Pending home sales endured a minor drop in February, according to the National Association of Realtors®. The four major regions were split last month, as the South and West saw a bump in contract activity and the Northeast and Midwest reported slight declines.
The Pending Home Sales Index, a forward-looking indicator based on contract signings, decreased 1.0 percent to 101.9 in February, down from 102.9 in January. Year-over-year contract signings declined 4.9 percent, making this the fourteenth straight month of annual decreases.
Lawrence Yun, NAR chief economist, said February’s pending home sales decline is coming off a solid gain in the prior month. “In January, pending contracts were up close to 5 percent, so this month’s 1 percent drop is not a significant concern,” he said. “As a whole, these numbers indicate that a cyclical low in sales is in the past but activity is not matching the frenzied pace of last spring.”
Yun said despite the growth in the West, the region’s current sales are well below the sales activity from 2018. “There is a lack of inventory in the West and prices have risen too fast. Job creation in the West is solid, but there is still a desperate need for more home construction.”
Yun pointed to year-over-year increases in active listings from data at realtor.com® to illustrate the potential rise in inventory. Denver-Aurora-Lakewood, Colo., Seattle-Tacoma-Bellevue, Wash., San Diego-Carlsbad, Calif., Portland-Vancouver-Hillsboro, Ore.-Wash., and Nashville-Davidson-Murfreesboro-Franklin, Tenn., saw the largest increase in active listings in February compared to a year ago.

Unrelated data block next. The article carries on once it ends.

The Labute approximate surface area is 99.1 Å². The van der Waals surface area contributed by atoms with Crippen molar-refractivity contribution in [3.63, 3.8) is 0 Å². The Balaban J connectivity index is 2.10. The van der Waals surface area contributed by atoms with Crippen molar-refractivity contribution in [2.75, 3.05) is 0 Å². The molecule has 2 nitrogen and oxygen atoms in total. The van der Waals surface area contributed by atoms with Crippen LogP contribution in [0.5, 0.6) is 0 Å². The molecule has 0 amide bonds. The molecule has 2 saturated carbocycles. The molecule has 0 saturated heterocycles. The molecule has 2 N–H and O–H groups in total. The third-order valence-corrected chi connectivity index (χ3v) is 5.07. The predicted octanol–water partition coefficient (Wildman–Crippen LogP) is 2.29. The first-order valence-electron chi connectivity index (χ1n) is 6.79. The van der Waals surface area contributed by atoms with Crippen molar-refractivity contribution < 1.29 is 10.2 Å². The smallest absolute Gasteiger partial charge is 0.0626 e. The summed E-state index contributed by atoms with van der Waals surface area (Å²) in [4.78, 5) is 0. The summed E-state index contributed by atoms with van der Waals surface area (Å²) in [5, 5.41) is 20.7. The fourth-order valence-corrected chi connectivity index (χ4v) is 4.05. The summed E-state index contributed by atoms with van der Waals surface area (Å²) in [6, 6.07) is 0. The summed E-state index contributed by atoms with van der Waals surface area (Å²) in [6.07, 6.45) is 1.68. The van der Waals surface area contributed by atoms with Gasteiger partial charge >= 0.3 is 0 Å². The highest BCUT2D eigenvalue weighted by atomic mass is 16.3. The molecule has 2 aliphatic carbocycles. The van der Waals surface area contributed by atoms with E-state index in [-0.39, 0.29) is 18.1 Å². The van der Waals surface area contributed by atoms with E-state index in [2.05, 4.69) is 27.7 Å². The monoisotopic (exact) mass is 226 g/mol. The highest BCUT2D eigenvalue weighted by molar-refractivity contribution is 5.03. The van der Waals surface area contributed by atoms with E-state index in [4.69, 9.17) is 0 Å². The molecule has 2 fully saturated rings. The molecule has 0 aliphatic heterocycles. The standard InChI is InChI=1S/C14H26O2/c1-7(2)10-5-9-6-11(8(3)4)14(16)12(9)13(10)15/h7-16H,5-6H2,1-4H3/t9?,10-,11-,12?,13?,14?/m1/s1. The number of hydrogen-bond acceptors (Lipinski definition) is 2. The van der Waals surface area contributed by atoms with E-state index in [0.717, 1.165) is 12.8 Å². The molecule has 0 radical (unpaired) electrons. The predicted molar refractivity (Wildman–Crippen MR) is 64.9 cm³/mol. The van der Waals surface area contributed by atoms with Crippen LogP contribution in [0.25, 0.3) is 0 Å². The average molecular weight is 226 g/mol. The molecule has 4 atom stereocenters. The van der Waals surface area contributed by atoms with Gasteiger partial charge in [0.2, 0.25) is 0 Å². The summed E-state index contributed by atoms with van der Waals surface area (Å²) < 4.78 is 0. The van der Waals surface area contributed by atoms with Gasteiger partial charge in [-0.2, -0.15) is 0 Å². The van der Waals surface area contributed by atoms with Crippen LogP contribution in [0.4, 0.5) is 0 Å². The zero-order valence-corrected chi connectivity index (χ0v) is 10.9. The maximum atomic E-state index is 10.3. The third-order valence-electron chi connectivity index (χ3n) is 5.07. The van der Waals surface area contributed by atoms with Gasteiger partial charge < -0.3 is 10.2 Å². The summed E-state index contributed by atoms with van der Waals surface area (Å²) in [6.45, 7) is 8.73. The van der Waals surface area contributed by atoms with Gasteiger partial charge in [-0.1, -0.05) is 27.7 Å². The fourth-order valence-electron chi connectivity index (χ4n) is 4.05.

Yun added that he does not anticipate any interest rate increases from the Federal Reserve in 2019. “If there is a change at all, I would say the Fed will lower interest rates in 2019 or 2020. That would stimulate the economy and the housing market,” he said. “But the expectation is no change at all in the current monetary policy, which will help mortgage rates stay at attractive levels.”
February Pending Home Sales Regional Breakdown
Yun expects existing-home sales this year to decrease 0.7 percent to 5.30 million, and the national median existing-home price to increase around 2.7 percent. Looking ahead to 2020, existing sales are forecast to increase 3 percent and home prices also around 3 percent.
The PHSI in the Northeast declined 0.8 percent to 92.1 in February, and is now 2.6 percent below a year ago. In the Midwest, the index fell 7.2 percent to 93.2 in February, 6.1 percent lower than February 2018.
Pending home sales in the South inched up 1.7 percent to an index of 121.8 in February, which is 2.9 percent lower than this time last year. The index in the West increased 0.5 percent in February to 87.5 and fell 9.6 percent below a year ago.